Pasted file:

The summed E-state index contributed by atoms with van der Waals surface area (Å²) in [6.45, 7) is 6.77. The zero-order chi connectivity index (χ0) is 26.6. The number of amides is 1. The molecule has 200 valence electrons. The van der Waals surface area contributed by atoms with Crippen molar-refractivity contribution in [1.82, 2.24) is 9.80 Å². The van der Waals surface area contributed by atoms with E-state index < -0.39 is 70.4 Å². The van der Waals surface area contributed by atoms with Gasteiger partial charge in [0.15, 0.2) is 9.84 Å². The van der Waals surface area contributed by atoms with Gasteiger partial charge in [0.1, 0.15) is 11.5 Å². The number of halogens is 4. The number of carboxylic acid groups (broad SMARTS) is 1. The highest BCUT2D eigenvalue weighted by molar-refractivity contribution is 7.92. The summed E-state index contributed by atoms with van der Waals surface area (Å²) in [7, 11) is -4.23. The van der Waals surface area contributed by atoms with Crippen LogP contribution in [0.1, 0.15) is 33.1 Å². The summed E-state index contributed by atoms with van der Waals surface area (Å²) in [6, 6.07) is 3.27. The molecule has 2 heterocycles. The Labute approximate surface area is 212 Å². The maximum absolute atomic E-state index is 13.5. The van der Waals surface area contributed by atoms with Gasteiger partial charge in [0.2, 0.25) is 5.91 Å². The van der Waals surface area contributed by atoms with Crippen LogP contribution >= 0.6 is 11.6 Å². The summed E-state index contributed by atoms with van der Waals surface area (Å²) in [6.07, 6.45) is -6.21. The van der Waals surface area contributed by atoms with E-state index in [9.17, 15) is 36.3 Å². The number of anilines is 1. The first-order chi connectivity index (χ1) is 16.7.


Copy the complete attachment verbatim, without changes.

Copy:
The summed E-state index contributed by atoms with van der Waals surface area (Å²) in [6.45, 7) is 6.77. The zero-order chi connectivity index (χ0) is 26.6. The number of amides is 1. The molecule has 200 valence electrons. The van der Waals surface area contributed by atoms with Crippen molar-refractivity contribution in [1.82, 2.24) is 9.80 Å². The van der Waals surface area contributed by atoms with E-state index < -0.39 is 70.4 Å². The van der Waals surface area contributed by atoms with Gasteiger partial charge in [0.15, 0.2) is 9.84 Å². The van der Waals surface area contributed by atoms with Gasteiger partial charge in [0.1, 0.15) is 11.5 Å². The number of halogens is 4. The number of carboxylic acid groups (broad SMARTS) is 1. The highest BCUT2D eigenvalue weighted by molar-refractivity contribution is 7.92. The summed E-state index contributed by atoms with van der Waals surface area (Å²) in [7, 11) is -4.23. The van der Waals surface area contributed by atoms with Crippen LogP contribution in [0.1, 0.15) is 33.1 Å². The summed E-state index contributed by atoms with van der Waals surface area (Å²) in [6, 6.07) is 3.27. The molecule has 2 heterocycles. The Labute approximate surface area is 212 Å². The maximum absolute atomic E-state index is 13.5. The van der Waals surface area contributed by atoms with Gasteiger partial charge in [0.2, 0.25) is 5.91 Å². The van der Waals surface area contributed by atoms with Crippen LogP contribution >= 0.6 is 11.6 Å². The summed E-state index contributed by atoms with van der Waals surface area (Å²) in [6.07, 6.45) is -6.21. The van der Waals surface area contributed by atoms with E-state index in [9.17, 15) is 36.3 Å². The number of anilines is 1. The first-order chi connectivity index (χ1) is 16.7.